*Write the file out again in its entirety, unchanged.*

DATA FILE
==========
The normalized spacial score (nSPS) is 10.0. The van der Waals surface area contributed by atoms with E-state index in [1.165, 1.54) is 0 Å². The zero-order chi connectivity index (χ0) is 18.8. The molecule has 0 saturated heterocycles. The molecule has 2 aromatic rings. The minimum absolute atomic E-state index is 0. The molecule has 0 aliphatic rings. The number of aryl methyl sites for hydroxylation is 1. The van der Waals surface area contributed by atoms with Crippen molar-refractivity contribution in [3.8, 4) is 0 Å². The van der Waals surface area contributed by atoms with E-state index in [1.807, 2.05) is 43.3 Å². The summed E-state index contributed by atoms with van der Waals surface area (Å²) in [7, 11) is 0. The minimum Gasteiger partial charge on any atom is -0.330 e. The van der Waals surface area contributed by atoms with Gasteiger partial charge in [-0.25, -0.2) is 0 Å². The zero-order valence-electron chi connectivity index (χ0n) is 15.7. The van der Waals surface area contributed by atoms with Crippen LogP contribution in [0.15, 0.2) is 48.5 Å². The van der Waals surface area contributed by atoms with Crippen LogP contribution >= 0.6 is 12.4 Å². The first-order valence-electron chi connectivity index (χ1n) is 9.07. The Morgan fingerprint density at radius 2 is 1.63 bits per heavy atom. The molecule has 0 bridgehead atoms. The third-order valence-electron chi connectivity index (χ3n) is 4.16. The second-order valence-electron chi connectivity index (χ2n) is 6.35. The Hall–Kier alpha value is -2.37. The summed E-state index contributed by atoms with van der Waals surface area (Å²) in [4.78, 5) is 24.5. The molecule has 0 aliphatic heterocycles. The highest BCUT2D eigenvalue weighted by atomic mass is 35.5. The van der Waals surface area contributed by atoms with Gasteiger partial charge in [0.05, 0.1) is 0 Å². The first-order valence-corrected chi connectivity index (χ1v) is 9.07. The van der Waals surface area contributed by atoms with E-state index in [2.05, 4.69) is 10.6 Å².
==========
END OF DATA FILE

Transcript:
The normalized spacial score (nSPS) is 10.0. The van der Waals surface area contributed by atoms with E-state index in [1.165, 1.54) is 0 Å². The zero-order chi connectivity index (χ0) is 18.8. The molecule has 0 saturated heterocycles. The molecule has 2 aromatic rings. The minimum absolute atomic E-state index is 0. The molecule has 0 aliphatic rings. The number of aryl methyl sites for hydroxylation is 1. The van der Waals surface area contributed by atoms with Crippen molar-refractivity contribution in [3.8, 4) is 0 Å². The van der Waals surface area contributed by atoms with E-state index in [1.807, 2.05) is 43.3 Å². The summed E-state index contributed by atoms with van der Waals surface area (Å²) in [7, 11) is 0. The minimum Gasteiger partial charge on any atom is -0.330 e. The van der Waals surface area contributed by atoms with Gasteiger partial charge in [-0.25, -0.2) is 0 Å². The zero-order valence-electron chi connectivity index (χ0n) is 15.7. The van der Waals surface area contributed by atoms with Crippen LogP contribution in [0.15, 0.2) is 48.5 Å². The van der Waals surface area contributed by atoms with Crippen LogP contribution >= 0.6 is 12.4 Å². The first-order valence-electron chi connectivity index (χ1n) is 9.07. The Morgan fingerprint density at radius 2 is 1.63 bits per heavy atom. The molecule has 0 bridgehead atoms. The third-order valence-electron chi connectivity index (χ3n) is 4.16. The second-order valence-electron chi connectivity index (χ2n) is 6.35. The Hall–Kier alpha value is -2.37. The summed E-state index contributed by atoms with van der Waals surface area (Å²) in [4.78, 5) is 24.5. The molecule has 0 aliphatic heterocycles. The highest BCUT2D eigenvalue weighted by atomic mass is 35.5. The van der Waals surface area contributed by atoms with Gasteiger partial charge in [0.05, 0.1) is 0 Å². The first-order valence-corrected chi connectivity index (χ1v) is 9.07. The van der Waals surface area contributed by atoms with E-state index in [2.05, 4.69) is 10.6 Å².